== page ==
But Darin Swanson, head chief of the Yahgulaanaas Janaas clan, said the community never knew the men had signed on to support Enbridge and that their endorsement made it look as if the Haida at large had reversed its opposition to the project.

“I don’t think anyone in a clan can tell people who they can work for,” Swanson said, “but when you are a hereditary chief leader you have responsibilities to your clan and you have to consult with them on important issues like this.

“As hereditary leaders they didn’t do that. Everything was a big secret up till now,” he said. “At the end of the day they are crawling into bed with Enbridge. It is almost up to the point that Enbridge is accepting them as (representing) the consultation on the whole of Haida Gwaii.”

Attempts by Postmedia to contact Goertzen and Ingram were unsuccessful. But in an interview with Vice News, which broke the story, Ingram denied asking for an extension, even though he signed the letter. Goertzen acknowledged that Enbridge had paid the men fees to attend a meeting but that he had his community’s best interests at heart.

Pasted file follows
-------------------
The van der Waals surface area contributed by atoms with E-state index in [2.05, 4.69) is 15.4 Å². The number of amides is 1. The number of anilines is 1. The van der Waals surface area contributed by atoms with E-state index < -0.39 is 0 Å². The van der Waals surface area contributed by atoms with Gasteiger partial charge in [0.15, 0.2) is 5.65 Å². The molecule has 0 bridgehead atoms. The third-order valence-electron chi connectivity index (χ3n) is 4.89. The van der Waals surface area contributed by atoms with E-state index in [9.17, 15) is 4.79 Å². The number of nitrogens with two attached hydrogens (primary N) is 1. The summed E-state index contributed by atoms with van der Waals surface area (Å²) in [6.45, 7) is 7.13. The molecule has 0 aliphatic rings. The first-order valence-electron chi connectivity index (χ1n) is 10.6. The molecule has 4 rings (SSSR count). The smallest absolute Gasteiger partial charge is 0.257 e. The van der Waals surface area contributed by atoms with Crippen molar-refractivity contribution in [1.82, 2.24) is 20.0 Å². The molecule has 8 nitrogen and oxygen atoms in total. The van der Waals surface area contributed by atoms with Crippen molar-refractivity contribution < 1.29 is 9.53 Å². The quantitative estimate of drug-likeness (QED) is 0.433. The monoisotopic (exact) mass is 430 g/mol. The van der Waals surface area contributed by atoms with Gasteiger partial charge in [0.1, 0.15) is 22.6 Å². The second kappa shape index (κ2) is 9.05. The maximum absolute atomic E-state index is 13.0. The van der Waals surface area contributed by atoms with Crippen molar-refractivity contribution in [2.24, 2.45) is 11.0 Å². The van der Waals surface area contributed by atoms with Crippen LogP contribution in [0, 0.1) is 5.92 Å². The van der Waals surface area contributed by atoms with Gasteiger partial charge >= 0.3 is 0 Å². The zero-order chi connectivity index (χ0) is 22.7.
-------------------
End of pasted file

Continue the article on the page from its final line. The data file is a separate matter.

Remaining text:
“To meet with them, we’ve been paid per diems, and we’ve had a few meetings, not even four days,” he told VICE News. He said his clan members were “blowing stuff out of proportion.”


Hereditary Chiefs Of Lelu Island Responded To Port Authority

Photo: Council of Canadians

Photo: Council of Canadians

The hereditary chiefs of Lelu Island have responded to a Prince Rupert Port Authority demand they halt protest camp construction.

Hereditary chiefs, Simoyget Yahaan (Donnie Wesley) and Gwishawaal (Ken Lawson) have officially responded to demands from the Port of Prince Rupert, that occupiers of Lelu Island in protest of the proposed Pacific NorthWest LNG terminal, halt construction activities.

A letter signed by both chiefs is addressed to Prime Minister Justin Trudeau, Justice Minister Jody Wilson-Raybould, Transport Minister Marc Garneau, and New Democrat Skeena-Bulkley Valley MP Nathan Cullen.